Who's Afraid of Lydia Tár?

Until one of us dies. We are, in other words.

Who's Afraid of Lydia Tár?

Although the Academy Awards are yet to be announced, at least one verdict has been rendered: "Tar" is a smash hit. It has already won 60 international awards and six Oscar nominations including best picture, best director, and best actress in leading role. It has also inspired passionate discussions, articles, and interpretations.

The film, written and directed by Todd Field, stars Cate Blanchett as the fiercely ambitious conductor Lydia Tár. Throughout the film we are never sure what is 'real' and what is imagined. She is constantly sanitizing her hands and popping pills and frequently walking in her sleep. Like Lady Macbeth, she is a work of fiction.

But some of my fellow conductors, as well as a few music critics, aren't so happy. Some of their objections are aesthetic, some refer to errors of jargon, like calling Mahler's Fifth Symphony 'the Mahler Five.' One conductor in particular is more personal: 'I was offended as a woman,' wrote Marin Alsop, 'I was offended as a conductor, I was offended as a lesbian.'

Not too many years ago, the funny and freewheeling Amazon Prime series 'Mozart in the Jungle,' which ran for four seasons, depicted classical musicians engaging in a whole range of morally questionable behaviors. No one in the classical music community, as far as I can find, complained or took any of it too seriously. Real classical music stars such as Lang Lang, Alan Gilbert and Joshua Bell appeared in the series alongside the cast of actors. Even Gustavo Dudamel — now the incoming music director of the New York Philharmonic — showed his good sense of humor by making a cameo appearance as a stage manager. By the final season, the fictional musician Hailey Rutledge, played by the actress Lola Kirke, had become a conductor (Episode 2: 'Hailey continues to lie about her current career path.') So if a thoroughly irreverent show like that didn't raise a false upbeat, what's the uproar over 'Tár' really about?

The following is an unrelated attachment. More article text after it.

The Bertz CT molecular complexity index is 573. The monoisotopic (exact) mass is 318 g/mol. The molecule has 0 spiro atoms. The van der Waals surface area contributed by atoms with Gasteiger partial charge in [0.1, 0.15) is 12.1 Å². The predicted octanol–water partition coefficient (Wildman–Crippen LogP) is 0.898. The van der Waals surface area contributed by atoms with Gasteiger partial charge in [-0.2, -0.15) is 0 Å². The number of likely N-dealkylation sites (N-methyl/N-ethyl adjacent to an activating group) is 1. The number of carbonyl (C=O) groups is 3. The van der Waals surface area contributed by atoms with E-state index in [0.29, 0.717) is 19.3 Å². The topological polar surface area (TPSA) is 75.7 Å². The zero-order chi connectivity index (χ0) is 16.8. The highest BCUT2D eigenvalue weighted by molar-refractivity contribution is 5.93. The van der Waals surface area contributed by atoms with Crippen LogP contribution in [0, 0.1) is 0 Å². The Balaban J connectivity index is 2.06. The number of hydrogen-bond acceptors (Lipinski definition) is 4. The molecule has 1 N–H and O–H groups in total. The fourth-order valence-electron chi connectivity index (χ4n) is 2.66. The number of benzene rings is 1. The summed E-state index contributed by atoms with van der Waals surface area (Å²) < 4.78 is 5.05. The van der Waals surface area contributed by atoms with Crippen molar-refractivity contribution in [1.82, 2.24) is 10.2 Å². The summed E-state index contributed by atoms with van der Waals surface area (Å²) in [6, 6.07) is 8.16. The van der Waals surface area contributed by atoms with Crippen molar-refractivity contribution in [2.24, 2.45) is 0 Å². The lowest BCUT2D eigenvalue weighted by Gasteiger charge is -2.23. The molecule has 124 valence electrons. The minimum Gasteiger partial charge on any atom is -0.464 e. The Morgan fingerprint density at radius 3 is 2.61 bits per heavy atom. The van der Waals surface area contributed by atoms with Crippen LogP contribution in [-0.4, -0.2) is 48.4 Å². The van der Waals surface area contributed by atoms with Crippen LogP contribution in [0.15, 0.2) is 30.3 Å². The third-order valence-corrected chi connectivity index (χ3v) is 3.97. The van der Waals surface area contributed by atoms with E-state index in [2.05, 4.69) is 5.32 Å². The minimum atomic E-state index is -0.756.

Many complaints in classical music circles stem from a concern that writing a drama portraying unsavory characters will drive away the segments of the audience who don't usually attend classical concerts. Lydia is accused, though it is never proven in the film, of sexually abusing a young girl student.

But the audience is smarter than that. "Tar" was released Oct. 7, 2022. The streaming of Mahler's Symphony No. 5 was available that month. According to Apple data, 5 -- a work that is prominent in the film because it was the first Lydia has recorded with a major orchestra -- saw a 150 percent increase over the previous month. This number more than tripled in October compared to the previous month. The Billboard classical charts ranked No. 1 You can count on this: When Marin Alsop conducts Mahler’s Fifth, my friend will be celebrating what will undoubtedly be a great performance.

Movies about bad classical musicians were seen with the same disbelief and suspension of belief as noir mysteries and mobster films. Some movies depicted the maestro as a hero. You can see 'A Hundred Men and a Girl,' which was released in 1937. Warner Bros. released "Deception" in 1946 about a fictional conductor and composer, played by Claude Rains. He leads the New York Philharmonic. He is a predator, a sadistic genius, so Bette Davis plays the role of his younger lover and shoots and kills him. Joan Crawford played the role of Joan Crawford in 'Humoresque', a film about a young violinist who is also a patroness. She then commits suicide. The thriller "Hangover Square" was released around the same time. It begins with a classical musician murdering a shopkeeper and setting fire to his shop.